Your Deposition Checklist

July 9, 2018 5:15 pm Published by Leave your thoughts

Your performance at a deposition can have a massive influence on your ability to win your case. Therefore, it’s important to come into a deposition as prepared as possible. There will be dozens of questions you’ll want to have answered, but that doesn’t mean you need to stick to a script for the entire deposition—you should be prepared to deviate and improvise based on your witness’s answers and behavior, and take on new lines of questioning as needed.

The best way to ensure you address everything you want to cover is to create a checklist ahead of time. This will help you better prepare yourself for what’s to come in the deposition.

As a provider of deposition services in Phoenix, AZ, here are some items we believe you should include in this checklist:

  • Avoid stipulations and objections: Try not to put any stipulations into the record right at the start of your deposition. If, for example, you present the stipulation that the opposition is allowed to reserve objections, this could result in unwanted consequences farther down the road in your case. Instead, allowing your opposition to state objections during the deposition will in turn allow you to counter them immediately rather than having to wait until trial to do so.
  • Let awkward silences happen: You don’t have to fill every silence with questions or prompts. An awkward silence can be quite powerful—it can cause your witness to become uncomfortable, and encourage them to ramble and potentially reveal important information. Your instincts will help you determine if the witness has more to say than they’re letting on, and being silent can help draw it out of them.
  • Make sure the witness reveals his or her competence: It’s common for witnesses to try to avoid questions by saying they don’t remember certain events, or don’t understand the questions you’re asking. Therefore, you should lead off by getting the witness to demonstrate their competence from another angle. This is going to be especially common in cases that deal with powerful emotions or have a lot at stake, so don’t let the witness back you into a corner by trying to say they don’t remember what happened.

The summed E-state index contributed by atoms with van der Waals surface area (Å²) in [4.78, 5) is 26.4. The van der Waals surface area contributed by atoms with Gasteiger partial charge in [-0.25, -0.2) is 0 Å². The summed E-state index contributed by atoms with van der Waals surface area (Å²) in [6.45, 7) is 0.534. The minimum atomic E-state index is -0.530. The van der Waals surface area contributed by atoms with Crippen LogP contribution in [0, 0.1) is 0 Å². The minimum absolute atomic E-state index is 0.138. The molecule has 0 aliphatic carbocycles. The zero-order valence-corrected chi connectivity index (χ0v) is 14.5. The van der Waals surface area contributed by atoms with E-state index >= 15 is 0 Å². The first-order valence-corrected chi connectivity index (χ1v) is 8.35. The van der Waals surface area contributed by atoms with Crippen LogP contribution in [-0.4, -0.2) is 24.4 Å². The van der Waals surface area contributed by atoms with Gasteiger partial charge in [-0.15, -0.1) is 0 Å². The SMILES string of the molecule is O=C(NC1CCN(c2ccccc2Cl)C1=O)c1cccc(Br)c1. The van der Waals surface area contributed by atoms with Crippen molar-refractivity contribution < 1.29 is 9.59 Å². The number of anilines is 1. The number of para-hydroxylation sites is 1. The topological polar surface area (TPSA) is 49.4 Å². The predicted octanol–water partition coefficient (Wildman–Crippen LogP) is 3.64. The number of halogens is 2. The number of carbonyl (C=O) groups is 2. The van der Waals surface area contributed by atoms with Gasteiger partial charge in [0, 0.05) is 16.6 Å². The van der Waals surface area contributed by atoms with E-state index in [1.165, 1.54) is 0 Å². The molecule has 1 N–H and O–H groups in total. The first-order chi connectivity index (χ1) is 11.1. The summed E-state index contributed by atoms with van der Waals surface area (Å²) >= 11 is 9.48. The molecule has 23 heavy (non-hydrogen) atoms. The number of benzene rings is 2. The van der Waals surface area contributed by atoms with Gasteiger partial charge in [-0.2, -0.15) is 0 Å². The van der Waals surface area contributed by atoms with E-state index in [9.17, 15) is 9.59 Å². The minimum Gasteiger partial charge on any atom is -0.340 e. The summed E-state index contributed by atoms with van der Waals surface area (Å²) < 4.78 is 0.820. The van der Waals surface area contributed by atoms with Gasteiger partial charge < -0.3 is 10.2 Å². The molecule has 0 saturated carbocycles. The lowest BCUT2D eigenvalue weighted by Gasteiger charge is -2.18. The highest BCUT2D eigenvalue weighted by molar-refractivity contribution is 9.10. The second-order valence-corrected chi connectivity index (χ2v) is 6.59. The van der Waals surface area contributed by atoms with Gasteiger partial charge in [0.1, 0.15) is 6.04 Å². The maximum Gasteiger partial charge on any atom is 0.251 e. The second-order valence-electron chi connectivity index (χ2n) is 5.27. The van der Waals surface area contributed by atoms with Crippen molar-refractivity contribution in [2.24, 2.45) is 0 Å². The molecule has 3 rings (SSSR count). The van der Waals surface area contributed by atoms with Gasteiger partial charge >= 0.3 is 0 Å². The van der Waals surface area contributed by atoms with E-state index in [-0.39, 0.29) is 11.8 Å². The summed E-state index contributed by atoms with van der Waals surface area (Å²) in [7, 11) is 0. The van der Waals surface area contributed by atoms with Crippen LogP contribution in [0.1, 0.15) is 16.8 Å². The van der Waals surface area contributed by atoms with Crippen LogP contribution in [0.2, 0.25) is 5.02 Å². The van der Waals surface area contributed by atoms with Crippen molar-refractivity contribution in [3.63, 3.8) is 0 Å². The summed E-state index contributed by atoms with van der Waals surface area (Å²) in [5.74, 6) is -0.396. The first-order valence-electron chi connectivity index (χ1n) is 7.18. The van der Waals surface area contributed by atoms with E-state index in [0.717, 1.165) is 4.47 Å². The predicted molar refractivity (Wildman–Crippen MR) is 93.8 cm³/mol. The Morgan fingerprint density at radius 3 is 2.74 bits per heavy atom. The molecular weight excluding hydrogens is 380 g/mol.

• Stop objections: If the opposing counsel poses too many objections that can disrupt your line of questioning, you can request non-speaking objections instead. Otherwise, these speaking objections could result in the witness answering questions only in a way that benefits the opposition’s case.
  • Ask important questions at the right times: When the witness’s patience begins to wear thin, this is when their prepared responses start to fade out of their brain and they’re more liable to reveal important information. Even witnesses that have been thoroughly prepared for the deposition will start to tire out. Therefore, this is a good time to ask your most important questions—they won’t be “on their guard” as much, and will be more likely to give you important information for your case.

For more information about how to succeed in a deposition, contact Bartelt | Nix Reporting, LLC to discuss our deposition services in Phoenix, AZ.

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